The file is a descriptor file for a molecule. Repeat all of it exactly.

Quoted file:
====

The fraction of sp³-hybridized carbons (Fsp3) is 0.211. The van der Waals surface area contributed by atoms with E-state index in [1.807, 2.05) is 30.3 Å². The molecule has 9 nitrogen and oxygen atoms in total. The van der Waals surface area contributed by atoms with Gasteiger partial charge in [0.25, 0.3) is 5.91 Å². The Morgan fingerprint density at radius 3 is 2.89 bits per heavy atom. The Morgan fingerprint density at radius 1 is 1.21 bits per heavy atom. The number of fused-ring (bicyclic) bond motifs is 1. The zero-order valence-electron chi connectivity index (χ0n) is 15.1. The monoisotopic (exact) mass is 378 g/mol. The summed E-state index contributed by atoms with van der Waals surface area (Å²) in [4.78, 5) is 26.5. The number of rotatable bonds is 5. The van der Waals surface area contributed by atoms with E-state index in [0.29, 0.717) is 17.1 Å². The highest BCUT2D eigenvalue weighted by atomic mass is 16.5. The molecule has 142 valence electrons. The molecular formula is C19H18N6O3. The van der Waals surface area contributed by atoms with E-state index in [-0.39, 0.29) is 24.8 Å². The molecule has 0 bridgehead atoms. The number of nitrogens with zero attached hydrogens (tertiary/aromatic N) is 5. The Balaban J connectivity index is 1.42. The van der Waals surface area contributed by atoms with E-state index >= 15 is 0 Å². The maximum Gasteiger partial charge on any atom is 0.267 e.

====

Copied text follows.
The fraction of sp³-hybridized carbons (Fsp3) is 0.211. The van der Waals surface area contributed by atoms with E-state index in [1.807, 2.05) is 30.3 Å². The molecule has 9 nitrogen and oxygen atoms in total. The van der Waals surface area contributed by atoms with Gasteiger partial charge in [0.25, 0.3) is 5.91 Å². The Morgan fingerprint density at radius 3 is 2.89 bits per heavy atom. The Morgan fingerprint density at radius 1 is 1.21 bits per heavy atom. The number of fused-ring (bicyclic) bond motifs is 1. The zero-order valence-electron chi connectivity index (χ0n) is 15.1. The monoisotopic (exact) mass is 378 g/mol. The summed E-state index contributed by atoms with van der Waals surface area (Å²) in [4.78, 5) is 26.5. The number of rotatable bonds is 5. The van der Waals surface area contributed by atoms with E-state index in [0.29, 0.717) is 17.1 Å². The highest BCUT2D eigenvalue weighted by atomic mass is 16.5. The molecule has 142 valence electrons. The molecular formula is C19H18N6O3. The van der Waals surface area contributed by atoms with E-state index in [-0.39, 0.29) is 24.8 Å². The molecule has 0 bridgehead atoms. The number of nitrogens with zero attached hydrogens (tertiary/aromatic N) is 5. The Balaban J connectivity index is 1.42. The van der Waals surface area contributed by atoms with E-state index >= 15 is 0 Å². The maximum Gasteiger partial charge on any atom is 0.267 e.